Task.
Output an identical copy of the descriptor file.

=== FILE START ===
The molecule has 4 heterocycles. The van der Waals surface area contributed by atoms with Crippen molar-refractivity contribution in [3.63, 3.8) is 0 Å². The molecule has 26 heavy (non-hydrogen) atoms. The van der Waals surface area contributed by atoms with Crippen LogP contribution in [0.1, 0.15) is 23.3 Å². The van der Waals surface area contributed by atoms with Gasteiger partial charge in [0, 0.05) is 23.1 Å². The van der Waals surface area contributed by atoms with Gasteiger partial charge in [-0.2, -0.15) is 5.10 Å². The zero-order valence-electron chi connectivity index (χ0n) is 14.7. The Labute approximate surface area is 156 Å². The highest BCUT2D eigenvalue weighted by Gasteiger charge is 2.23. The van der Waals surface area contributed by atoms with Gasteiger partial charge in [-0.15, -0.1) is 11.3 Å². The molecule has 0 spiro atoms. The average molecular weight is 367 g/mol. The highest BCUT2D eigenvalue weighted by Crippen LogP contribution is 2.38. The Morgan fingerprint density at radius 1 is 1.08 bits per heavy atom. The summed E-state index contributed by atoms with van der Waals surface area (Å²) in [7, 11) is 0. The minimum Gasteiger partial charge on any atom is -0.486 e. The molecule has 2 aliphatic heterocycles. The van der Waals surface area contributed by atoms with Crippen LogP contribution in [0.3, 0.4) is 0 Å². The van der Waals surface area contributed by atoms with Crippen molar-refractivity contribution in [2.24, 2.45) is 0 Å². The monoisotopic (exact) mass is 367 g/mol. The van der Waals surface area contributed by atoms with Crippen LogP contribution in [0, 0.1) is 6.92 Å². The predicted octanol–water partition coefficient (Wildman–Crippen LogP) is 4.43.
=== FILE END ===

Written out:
The molecule has 4 heterocycles. The van der Waals surface area contributed by atoms with Crippen molar-refractivity contribution in [3.63, 3.8) is 0 Å². The molecule has 26 heavy (non-hydrogen) atoms. The van der Waals surface area contributed by atoms with Crippen LogP contribution in [0.1, 0.15) is 23.3 Å². The van der Waals surface area contributed by atoms with Gasteiger partial charge in [0, 0.05) is 23.1 Å². The van der Waals surface area contributed by atoms with Gasteiger partial charge in [-0.2, -0.15) is 5.10 Å². The zero-order valence-electron chi connectivity index (χ0n) is 14.7. The Labute approximate surface area is 156 Å². The highest BCUT2D eigenvalue weighted by Gasteiger charge is 2.23. The van der Waals surface area contributed by atoms with Gasteiger partial charge in [-0.15, -0.1) is 11.3 Å². The molecule has 0 spiro atoms. The average molecular weight is 367 g/mol. The highest BCUT2D eigenvalue weighted by Crippen LogP contribution is 2.38. The Morgan fingerprint density at radius 1 is 1.08 bits per heavy atom. The summed E-state index contributed by atoms with van der Waals surface area (Å²) in [7, 11) is 0. The minimum Gasteiger partial charge on any atom is -0.486 e. The molecule has 2 aliphatic heterocycles. The van der Waals surface area contributed by atoms with Crippen LogP contribution in [0.3, 0.4) is 0 Å². The van der Waals surface area contributed by atoms with Crippen molar-refractivity contribution in [2.24, 2.45) is 0 Å². The monoisotopic (exact) mass is 367 g/mol. The van der Waals surface area contributed by atoms with Crippen LogP contribution in [0, 0.1) is 6.92 Å². The predicted octanol–water partition coefficient (Wildman–Crippen LogP) is 4.43.